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Review: Coppercraft Bourbons, Rye, and Gin

Holland, Michigan-based Coppercraft has had its sights set on being a “grain to glass” distillery since 2012, and today the operation makes at least 8 products. Coppercraft is still working to get there, though, as there’s still plenty of sourced products in the mix, including some that are blends of house-distilled and sourced spirits.

Today we look at four of Coppercraft’s products, including three whiskeys and a gin.

Coppercraft Straight Bourbon – Black label. A blend of of 4+ year old and 11+ year old bourbons, all sourced. “We use brandy blending and proofing techniques that take three months from barrel to bottle,” says the company. Austere but a bit green, the more youthful spirit is more fully in focus. The nose offers notes of roasted nuts, burlap, and plenty of toasted grains — but the palate is more complex, with hints of dark chocolate, rye spice, and a little dark brown sugar all in the mix — the latter of which it could use a bit more. The finish is drying but flavorful, and while this bourbon doesn’t reinvent the wheel, it certainly does no harm. 97 proof. B+ / $55 [BUY IT NOW FROM DRIZLY]

Coppercraft Blend of Straight Bourbons – The big difference here is that some of the whiskey in this bottle (white label) is produced in-house; it’s a blend of 4+ year old Coppercraft-distilled and presumably the same 11+ year old sourced bourbon. It’s a considerably different spirit, to be sure. The nose is even more focused on granary elements — the craft component of the whiskey quickly dominating — though it’s got less greenery and more fresh-cut cereal in texture, and also slightly peppery. The palate lacks the gravitas of the Straight Bourbon, instead showcasing a surprisingly thinner body and some raw alcohol notes. Those toasty grain elements dominate as the finish builds, and the chocolate overtones of the Straight Bourbon never find purchase. My hunch is that the blend here is weighted considerably more heavily toward the young Coppercraft stock, which simply feels like it needs more time to mature. 100 proof. B- / $46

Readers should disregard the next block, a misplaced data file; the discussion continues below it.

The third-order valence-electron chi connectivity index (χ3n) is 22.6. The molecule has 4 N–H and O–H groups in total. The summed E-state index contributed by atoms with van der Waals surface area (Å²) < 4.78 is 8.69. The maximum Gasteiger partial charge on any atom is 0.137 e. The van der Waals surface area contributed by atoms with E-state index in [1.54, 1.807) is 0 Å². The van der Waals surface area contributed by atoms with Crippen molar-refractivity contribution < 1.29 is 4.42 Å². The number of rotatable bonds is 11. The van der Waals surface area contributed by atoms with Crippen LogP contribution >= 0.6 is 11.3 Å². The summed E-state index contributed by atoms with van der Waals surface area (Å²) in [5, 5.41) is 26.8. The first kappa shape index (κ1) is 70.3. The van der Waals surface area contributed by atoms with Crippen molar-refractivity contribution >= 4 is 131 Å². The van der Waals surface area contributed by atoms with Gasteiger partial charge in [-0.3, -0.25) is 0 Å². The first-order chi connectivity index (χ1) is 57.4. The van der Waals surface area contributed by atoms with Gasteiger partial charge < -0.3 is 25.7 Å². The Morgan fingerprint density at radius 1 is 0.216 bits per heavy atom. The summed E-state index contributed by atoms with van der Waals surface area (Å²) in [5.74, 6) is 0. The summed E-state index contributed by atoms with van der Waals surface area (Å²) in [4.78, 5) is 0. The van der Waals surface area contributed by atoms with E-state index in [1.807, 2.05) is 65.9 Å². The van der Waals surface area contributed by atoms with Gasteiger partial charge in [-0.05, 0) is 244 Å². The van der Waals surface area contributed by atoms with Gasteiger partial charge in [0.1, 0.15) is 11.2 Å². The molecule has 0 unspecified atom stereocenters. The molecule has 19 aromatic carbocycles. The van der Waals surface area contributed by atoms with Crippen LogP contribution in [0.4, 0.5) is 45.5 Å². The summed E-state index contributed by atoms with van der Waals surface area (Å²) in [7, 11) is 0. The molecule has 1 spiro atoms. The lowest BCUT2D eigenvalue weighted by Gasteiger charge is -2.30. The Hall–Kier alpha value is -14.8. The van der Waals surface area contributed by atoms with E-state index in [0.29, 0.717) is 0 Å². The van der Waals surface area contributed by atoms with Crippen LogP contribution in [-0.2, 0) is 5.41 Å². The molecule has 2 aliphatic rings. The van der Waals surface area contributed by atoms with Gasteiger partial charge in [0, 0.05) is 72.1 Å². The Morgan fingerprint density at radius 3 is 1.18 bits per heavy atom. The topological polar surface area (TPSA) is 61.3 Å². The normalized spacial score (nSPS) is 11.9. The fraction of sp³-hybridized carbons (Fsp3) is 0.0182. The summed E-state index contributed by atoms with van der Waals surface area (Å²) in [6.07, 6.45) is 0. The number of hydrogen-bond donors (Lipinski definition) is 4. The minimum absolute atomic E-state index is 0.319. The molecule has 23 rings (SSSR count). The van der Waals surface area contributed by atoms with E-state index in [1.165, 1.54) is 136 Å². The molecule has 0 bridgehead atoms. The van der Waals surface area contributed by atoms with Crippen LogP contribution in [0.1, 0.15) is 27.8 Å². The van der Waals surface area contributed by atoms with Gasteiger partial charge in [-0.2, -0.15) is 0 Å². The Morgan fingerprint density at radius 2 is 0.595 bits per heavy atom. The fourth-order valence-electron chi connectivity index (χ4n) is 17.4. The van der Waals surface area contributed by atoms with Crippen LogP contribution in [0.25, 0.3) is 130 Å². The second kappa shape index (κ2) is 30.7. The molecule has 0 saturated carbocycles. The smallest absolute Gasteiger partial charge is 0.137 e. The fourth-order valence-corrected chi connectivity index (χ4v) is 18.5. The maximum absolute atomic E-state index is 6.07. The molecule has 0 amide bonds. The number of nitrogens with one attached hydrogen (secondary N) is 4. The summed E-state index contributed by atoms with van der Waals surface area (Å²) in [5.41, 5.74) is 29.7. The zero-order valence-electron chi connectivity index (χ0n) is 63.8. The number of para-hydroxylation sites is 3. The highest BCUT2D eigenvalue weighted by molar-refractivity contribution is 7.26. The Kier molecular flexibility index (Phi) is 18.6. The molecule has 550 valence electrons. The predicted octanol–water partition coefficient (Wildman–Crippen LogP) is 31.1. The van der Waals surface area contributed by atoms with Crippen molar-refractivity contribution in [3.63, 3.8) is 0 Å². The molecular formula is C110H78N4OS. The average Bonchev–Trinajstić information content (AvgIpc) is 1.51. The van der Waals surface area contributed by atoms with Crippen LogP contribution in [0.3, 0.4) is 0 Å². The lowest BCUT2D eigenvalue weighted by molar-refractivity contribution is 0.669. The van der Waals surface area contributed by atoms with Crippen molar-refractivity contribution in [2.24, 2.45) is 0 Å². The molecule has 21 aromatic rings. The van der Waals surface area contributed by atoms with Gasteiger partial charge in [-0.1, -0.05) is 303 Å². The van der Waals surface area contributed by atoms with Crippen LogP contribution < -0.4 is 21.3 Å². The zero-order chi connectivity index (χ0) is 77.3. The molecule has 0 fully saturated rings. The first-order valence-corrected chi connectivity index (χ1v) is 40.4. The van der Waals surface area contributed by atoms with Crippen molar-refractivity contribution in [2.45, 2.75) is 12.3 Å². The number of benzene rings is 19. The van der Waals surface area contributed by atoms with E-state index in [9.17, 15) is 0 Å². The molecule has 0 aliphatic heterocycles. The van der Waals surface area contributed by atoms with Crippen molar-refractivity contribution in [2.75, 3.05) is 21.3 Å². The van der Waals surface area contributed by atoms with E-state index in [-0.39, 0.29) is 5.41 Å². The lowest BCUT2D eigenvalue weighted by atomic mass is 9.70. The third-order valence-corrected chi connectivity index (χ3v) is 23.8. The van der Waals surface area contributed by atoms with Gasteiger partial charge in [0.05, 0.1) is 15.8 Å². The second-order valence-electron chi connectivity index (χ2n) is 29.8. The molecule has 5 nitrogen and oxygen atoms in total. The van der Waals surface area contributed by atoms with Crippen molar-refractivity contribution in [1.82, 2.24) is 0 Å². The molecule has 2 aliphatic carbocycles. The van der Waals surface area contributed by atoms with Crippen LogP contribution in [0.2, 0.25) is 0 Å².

Coppercraft Rye – This is a blend of 2+ year old distilled and sourced rye whiskeys. Dill notes emerge from the note you pop the cork. Intensely herbal, it’s hard to shake the aroma of dill pickle-flavored potato chips, with some mixed savory herbs and a spicy rye grain note following. The palate is more nuanced; while it’s quite savory and spice-driven, notes of brown butter and a hint of sesame emerge. The finish is extremely dry, to the point of dustiness, with no real hint of sweetness. It may be a bit too aggressive for some — it is for me — but it does at least provide an instructive, laserlike focus on the power of rye grain. 90 proof. B / $48 [BUY IT NOW FROM DRIZLY]

Coppercraft Gin – It’s unclear if this is distilled in house, but the distillery claims the inclusion of 13 botanicals, including juniper, coriander, orange, cinnamon, and lemon — standard stuff. The nose is earthy and herbal, heavy with coriander and cardamom, plus some pepper, all of which overshadow the juniper element, which appears here as a secondary aroma. The palate shows more of the herbal juniper character, giving this a fairly traditional London dry approach, though there are plenty of herbs and citrus peel elements in the mix to keep things lively and complex. I get some licorice on the finish, which actually lingers for quite awhile. Other than that, there’s not a whole lot to it, but it’s nicely balanced on the whole. I’d use this is a mixing gin for cocktails any day. 80 proof. A- / $32

coppercraftdistillery.com

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Coppercraft Straight Bourbon

$55
8.5

Rating

8.5/10
Christopher Null

Christopher Null is the founder and editor in chief of Drinkhacker. A veteran writer and journalist, he also operates Null Media, a bespoke content company.

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1 Comment

  1. Dan Gates November 3, 2020

    Do you have a store to try different blends ?

    Reply

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